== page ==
Among the artists being currently presented by the ClampArt Gallery are Ken Graves and Eva Lipman. Ken Graves (1942-2016) was an American street photographer recognized for his black and white pictures of the San Francisco area during the 1960s and the 1970s. He was married to Eva Lipman, another Czech born photographer (1946). They spent the rest of their lives together taking pictures of various subjects. Together they photographed examples of American subcultures from this time, going from competitive ballroom dancing, school proms to amateur prizefighters. He is also known for some of his collage arts he made during his free time. He received a master of fine arts degree from the art institute in 1971. He was hired as a professor of art at Penn State University. Graves’s first published book was “American Snapshots”. He spent two years with a friend driving around knocking on people’s doors to ask them if they’d be willing to show their family photo albums. Graves met Lipman in 1985 during a competitive ballroom event in Ohio. They began to work together and published their first book in “Ballroom” in 1987, which then led to their “the Prom Series”. Among their other well-known series is “the Making of Men,” in which they discern the idea of masculinity through events such as military ceremonies or demolition derbies. When Ken retired in 2008. He and Eva moved to El Cerrito. When returning, they released their show “Sweet Surrender” containing 26 images picked from all of their joint projects raging from 1990 to 2014. It has been described by Jack Fischer as: “intimate, magical moments of unabashed tenderness’s amongst the protagonists in the photos”.
The exhibition Restraint + Desire (which coincides with the artists monograph release) is the high point of the artistic career of Ken Graves and Eva Lipman. In order to take their pictures, they used to shoot the same subject simultaneously and then editing the film from both cameras, never showing who actually took the picture for the final photograph selected. In the course of their careers, they have taken various pictures of American social rituals with the aim of capturing the intense relational complexity between humans which though common in those events and settings, is often overlooked. Those settings include for instance football games, boxing matches, high school dances and military ceremonies.
Becca Rothfeld, a journalist writing for The New Yorker stated: “‘Restraint and Desire’ is a study of intimacy and its impediments: the tender images it contains portray longing (desire) when it is regulated by ritual (restraint). The [work] depicts perfectly ordinary exchanges in familiar, formalized settings. . . Yet each [space] is both an obstacle to and a condition of love’s consummation.”
All of the different human behaviors photographed by Graves and Lipman are often revealing of a certain sexual tension present among the subjects. Lipman and Graves explained that not only is this tension present in the world around them but that it also was a reflection upon their own relationship. As Lipman puts it, “our work reflected back to us, like a mirror, the intensities and power dynamics of our shared life together.”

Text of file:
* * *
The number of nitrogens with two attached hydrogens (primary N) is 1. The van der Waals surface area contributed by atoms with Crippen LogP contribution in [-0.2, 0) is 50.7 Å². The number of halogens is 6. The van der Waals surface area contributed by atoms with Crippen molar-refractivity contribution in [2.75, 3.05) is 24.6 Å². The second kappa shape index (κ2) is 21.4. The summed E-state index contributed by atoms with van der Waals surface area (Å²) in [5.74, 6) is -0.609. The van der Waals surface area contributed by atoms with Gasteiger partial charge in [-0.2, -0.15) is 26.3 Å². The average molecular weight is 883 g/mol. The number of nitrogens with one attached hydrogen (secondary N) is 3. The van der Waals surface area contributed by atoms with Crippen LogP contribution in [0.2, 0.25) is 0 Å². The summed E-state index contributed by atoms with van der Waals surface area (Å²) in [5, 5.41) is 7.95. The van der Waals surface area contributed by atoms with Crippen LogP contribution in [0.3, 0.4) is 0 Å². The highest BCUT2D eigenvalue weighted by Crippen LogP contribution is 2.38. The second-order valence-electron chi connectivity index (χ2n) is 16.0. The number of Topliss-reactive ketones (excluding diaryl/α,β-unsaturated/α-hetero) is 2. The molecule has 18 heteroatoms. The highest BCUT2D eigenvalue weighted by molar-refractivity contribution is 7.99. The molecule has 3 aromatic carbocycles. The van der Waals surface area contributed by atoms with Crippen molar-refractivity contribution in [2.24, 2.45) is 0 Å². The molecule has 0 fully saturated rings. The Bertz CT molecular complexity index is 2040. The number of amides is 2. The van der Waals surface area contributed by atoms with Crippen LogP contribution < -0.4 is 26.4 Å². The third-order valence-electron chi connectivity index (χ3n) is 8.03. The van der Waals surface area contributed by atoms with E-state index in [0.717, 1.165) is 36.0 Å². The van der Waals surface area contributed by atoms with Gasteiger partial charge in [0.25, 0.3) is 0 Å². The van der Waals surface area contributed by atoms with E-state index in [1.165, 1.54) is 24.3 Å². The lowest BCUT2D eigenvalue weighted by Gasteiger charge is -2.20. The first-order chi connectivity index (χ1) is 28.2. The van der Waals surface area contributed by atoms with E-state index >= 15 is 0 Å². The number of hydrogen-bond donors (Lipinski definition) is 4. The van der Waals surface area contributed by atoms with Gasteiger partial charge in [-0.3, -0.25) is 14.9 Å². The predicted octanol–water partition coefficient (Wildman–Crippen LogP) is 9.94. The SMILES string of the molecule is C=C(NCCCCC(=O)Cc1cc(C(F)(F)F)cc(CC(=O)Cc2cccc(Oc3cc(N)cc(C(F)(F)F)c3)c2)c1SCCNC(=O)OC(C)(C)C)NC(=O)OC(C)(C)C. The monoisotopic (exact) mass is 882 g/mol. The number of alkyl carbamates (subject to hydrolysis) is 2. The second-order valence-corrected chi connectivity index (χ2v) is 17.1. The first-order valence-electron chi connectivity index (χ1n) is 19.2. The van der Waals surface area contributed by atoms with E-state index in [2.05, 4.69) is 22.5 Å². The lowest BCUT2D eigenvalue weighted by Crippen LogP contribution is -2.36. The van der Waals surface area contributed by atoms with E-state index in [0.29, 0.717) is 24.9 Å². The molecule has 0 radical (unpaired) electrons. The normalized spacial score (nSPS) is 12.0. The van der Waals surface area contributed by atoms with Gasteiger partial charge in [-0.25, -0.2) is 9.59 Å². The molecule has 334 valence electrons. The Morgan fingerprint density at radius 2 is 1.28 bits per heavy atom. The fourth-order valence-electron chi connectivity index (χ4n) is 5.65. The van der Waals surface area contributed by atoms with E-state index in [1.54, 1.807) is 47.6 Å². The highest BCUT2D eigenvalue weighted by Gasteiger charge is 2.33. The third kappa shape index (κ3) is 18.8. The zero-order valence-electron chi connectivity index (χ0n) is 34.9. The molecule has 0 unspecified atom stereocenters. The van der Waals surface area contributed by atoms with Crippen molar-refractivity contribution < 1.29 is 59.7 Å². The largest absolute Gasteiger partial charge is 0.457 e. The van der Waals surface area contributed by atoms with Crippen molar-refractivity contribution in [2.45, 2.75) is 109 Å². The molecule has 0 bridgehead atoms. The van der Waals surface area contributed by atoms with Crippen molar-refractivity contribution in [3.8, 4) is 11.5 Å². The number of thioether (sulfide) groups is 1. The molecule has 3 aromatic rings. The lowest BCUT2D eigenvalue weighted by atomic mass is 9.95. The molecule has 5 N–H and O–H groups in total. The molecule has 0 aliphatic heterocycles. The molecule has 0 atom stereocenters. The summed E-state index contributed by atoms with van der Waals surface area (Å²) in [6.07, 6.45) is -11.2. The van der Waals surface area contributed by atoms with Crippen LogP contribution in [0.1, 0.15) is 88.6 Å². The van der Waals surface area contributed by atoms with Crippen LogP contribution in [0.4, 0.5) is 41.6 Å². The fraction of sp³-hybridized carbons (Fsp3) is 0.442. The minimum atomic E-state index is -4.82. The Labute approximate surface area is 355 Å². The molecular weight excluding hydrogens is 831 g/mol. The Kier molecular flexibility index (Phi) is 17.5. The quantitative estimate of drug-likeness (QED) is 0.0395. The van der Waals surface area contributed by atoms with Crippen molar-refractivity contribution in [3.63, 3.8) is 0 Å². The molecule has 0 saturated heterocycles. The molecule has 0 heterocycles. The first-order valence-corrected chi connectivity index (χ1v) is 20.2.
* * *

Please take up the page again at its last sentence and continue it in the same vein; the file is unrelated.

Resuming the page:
Their pictures, expressing an immense visual sensitivity, are a collection of body language expressions that reveals the immense interior complexity of the human mind. Most of the emotions are conveyed through the hands of the characters. They touch, they grab, they feel, the longer you look at them, the more complicated it becomes to really get a grasp of the emotions being conveyed by the subjects. The journalist Tim Adams writing for The Guardian describes it as “the language of the hands” but also as the “lexicon of the touch”. It shows us the way palms and fingers are among the prominent features to describe the emotions expressed inside a relationship.
The complex aspect of human relation is particularly visible on this picture. We see a couple either dancing or embracing each other when they are suddenly surprised by the hands of two other characters. But is it really the case? Are they being pushed together or are they being separated from one another? Is this the picture of an intimate scene between two lovers or is it just an awkward grip? Does the woman with her back to us feel congratulated, comforted or threatened at the touch of those hands? Are the others here to say hello or are those goodbyes? All of those different interpretation of the same picture is rendered possible thanks to the lack of description but also because we can’t see her facial expression, thus making us harder to interpret her expression. This forces us to project our own stories into the life of these individuals, something perhaps that we already do unconsciously on a daily bases when we crossed the path of a stranger while walking in our streets.
Brian Paul Clamp
247 West 29th Street, Ground Floor
New York, NY 10001
United States of America
Pierre Etieve, born on january 22nd 2001 in Orléans
Bachelor Europäische Wirtschaftskommunikation
Internship 2022 at studio Thomas Kellner